Not only does the unique plot and hilarious comedy of Columbia Pictures’ “Pixels” distinguish it from the crowd, but the film also looks different from other summer films. “Most visual effects movies – including movies I’ve been involved with – set out to create extraordinarily realistic visual effects,” director Chris Columbus explains.
“On Pixels, we were aiming for something you’ve never seen before. When these videogame characters come to life, they take on this pixelated form with an aura lit from within, and constantly moving. It’s literally a three-dimensional version of the 8-bit games you used to see on your arcade screen.”
The list of the film’s pixelated co-stars reads like an all-star team of the 1980s: PAC-MAN™, Donkey Kong™, Centipede®, Galaga™, Frogger, Q*bert™, and Space Invaders™, among many others.
Partners included Atari Interactive, Inc. (Asteroids, Breakout, Centipede, Missile Command); Konami Digital Entertainment (Frogger); Bandai Namco Entertainment (PAC-MAN, Galaga, Dig Dug); Nintendo (Donkey Kong, Duck Hunt); Sony Computer Entertainment (Q*Bert); TAITO CORPORATION (Arkanoid, Space Invaders); and Warner Bros. Interactive (Paperboy, Joust, Defender, Robotron), G-MODE (BurgerTime), and TETRIS (Tetris).
Once the characters had been designed, Columbus tapped Matthew Butler, the visual effects supervisor, to bring the classic 1980s videogames into our world. “Matt Butler is the mad genius who kept constantly pushing the envelope to make certain that these creatures not only feel like they exist in our world, but that the audience is seeing something they’ve never seen before. He pushed his team and all of us harder than ever,” says Columbus.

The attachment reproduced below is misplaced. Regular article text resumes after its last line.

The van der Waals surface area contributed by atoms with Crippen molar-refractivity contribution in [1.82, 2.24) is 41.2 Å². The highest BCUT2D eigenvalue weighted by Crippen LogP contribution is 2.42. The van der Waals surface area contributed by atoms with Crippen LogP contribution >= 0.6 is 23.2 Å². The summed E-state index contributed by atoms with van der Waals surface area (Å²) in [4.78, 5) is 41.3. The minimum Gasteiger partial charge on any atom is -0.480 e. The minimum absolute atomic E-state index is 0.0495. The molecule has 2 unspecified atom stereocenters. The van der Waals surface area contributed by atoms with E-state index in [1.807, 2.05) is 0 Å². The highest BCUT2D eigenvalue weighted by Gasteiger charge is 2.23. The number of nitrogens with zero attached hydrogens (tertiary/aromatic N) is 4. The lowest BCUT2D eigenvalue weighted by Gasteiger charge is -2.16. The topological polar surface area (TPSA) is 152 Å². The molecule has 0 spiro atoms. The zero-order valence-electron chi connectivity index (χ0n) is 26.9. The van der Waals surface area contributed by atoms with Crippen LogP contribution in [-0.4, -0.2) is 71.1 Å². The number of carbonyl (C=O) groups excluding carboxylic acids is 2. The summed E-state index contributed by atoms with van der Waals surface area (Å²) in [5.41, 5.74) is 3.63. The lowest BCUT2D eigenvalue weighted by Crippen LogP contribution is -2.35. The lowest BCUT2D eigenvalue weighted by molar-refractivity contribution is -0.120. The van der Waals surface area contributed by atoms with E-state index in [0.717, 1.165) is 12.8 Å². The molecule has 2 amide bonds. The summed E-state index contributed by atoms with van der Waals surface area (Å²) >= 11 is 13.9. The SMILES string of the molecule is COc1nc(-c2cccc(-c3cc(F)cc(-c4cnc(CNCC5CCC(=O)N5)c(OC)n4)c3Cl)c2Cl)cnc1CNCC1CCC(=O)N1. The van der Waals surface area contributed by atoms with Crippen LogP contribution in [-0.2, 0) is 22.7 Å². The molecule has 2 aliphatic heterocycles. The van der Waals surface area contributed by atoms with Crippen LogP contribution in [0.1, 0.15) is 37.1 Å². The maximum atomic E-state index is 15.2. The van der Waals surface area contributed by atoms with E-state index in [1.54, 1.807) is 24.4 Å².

Butler explains that just as the filmmakers made extraordinary efforts to be honest with the look of the characters, it was equally necessary to make callbacks to the way those characters moved and interacted. “It was very important that we emulated these games as closely as possible,” says Butler. “If you look at PAC-MAN, he chomps at a certain rate and moves at a certain speed. Donkey Kong, too, has very specific motions, like his semi-step – we animated that in a continuous flow, but maintained the ‘sprite-based’ essence.”
If you want to get technical about it, Butler says, the title of the film isn’t quite right. “A 3D pixel is really called a ‘voxel,’” a cube in three-dimensional space, he says. “We took this notion of simplistic cubes and made it interesting and up-to-date by adding light energy to it, for example with PAC-MAN,” explains Butler. “As a round shape, his 2D image is flat, so we gave him the volume of a 3D sphere made up of voxels. Each voxel has its own light energy, based on geometric alien filaments, that can be controlled individually, so we used artistic license to fly energy around within PAC-MAN’s sphere.”
In “Pixels,” as kids in the 1980s, Sam Brenner (Adam Sandler), Will Cooper (Kevin James), Ludlow Lamonsoff (Josh Gad), and Eddie “The Fire Blaster” Plant (Peter Dinklage) saved the world thousands of times – at 25 cents a game in the video arcades. Now, they’re going to have to do it for real.
When intergalactic aliens discover video feeds of classic arcade games and misinterpret them as a declaration of war, they attack the Earth, using the video games as the models for their assaults — and now-U.S. President Cooper must call on his old-school arcade friends to save the world from being destroyed by PAC-MAN™, Donkey Kong™, Galaga™, Centipede®, and Space Invaders™. Joining them is Lt. Col. Violet Van Patten (Michelle Monaghan), a specialist supplying the arcaders with unique weapons to fight the aliens.
Opening across the Philippines in August 26, “Pixels” is distributed by Columbia Pictures, local office of Sony Pictures Releasing International.